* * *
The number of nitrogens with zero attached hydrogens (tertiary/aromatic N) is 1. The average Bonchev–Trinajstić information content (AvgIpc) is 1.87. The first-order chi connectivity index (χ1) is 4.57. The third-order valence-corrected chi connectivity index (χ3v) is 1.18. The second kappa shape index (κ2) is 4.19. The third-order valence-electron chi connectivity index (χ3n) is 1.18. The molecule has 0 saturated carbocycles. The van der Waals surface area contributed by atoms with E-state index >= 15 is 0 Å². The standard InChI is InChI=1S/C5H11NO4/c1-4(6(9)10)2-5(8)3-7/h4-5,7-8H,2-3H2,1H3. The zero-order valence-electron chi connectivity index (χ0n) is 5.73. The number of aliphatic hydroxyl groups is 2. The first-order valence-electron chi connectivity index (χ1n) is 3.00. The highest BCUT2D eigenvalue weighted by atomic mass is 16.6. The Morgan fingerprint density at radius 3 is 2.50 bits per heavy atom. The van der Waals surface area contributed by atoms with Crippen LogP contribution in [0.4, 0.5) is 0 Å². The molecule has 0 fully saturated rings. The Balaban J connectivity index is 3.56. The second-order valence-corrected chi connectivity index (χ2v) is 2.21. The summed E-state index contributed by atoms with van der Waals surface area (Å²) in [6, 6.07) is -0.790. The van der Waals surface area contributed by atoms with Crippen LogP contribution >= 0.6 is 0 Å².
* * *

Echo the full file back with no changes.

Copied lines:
The number of nitrogens with zero attached hydrogens (tertiary/aromatic N) is 1. The average Bonchev–Trinajstić information content (AvgIpc) is 1.87. The first-order chi connectivity index (χ1) is 4.57. The third-order valence-corrected chi connectivity index (χ3v) is 1.18. The second kappa shape index (κ2) is 4.19. The third-order valence-electron chi connectivity index (χ3n) is 1.18. The molecule has 0 saturated carbocycles. The van der Waals surface area contributed by atoms with E-state index >= 15 is 0 Å². The standard InChI is InChI=1S/C5H11NO4/c1-4(6(9)10)2-5(8)3-7/h4-5,7-8H,2-3H2,1H3. The zero-order valence-electron chi connectivity index (χ0n) is 5.73. The number of aliphatic hydroxyl groups is 2. The first-order valence-electron chi connectivity index (χ1n) is 3.00. The highest BCUT2D eigenvalue weighted by atomic mass is 16.6. The Morgan fingerprint density at radius 3 is 2.50 bits per heavy atom. The van der Waals surface area contributed by atoms with Crippen LogP contribution in [0.4, 0.5) is 0 Å². The molecule has 0 fully saturated rings. The Balaban J connectivity index is 3.56. The second-order valence-corrected chi connectivity index (χ2v) is 2.21. The summed E-state index contributed by atoms with van der Waals surface area (Å²) in [6, 6.07) is -0.790. The van der Waals surface area contributed by atoms with Crippen LogP contribution >= 0.6 is 0 Å².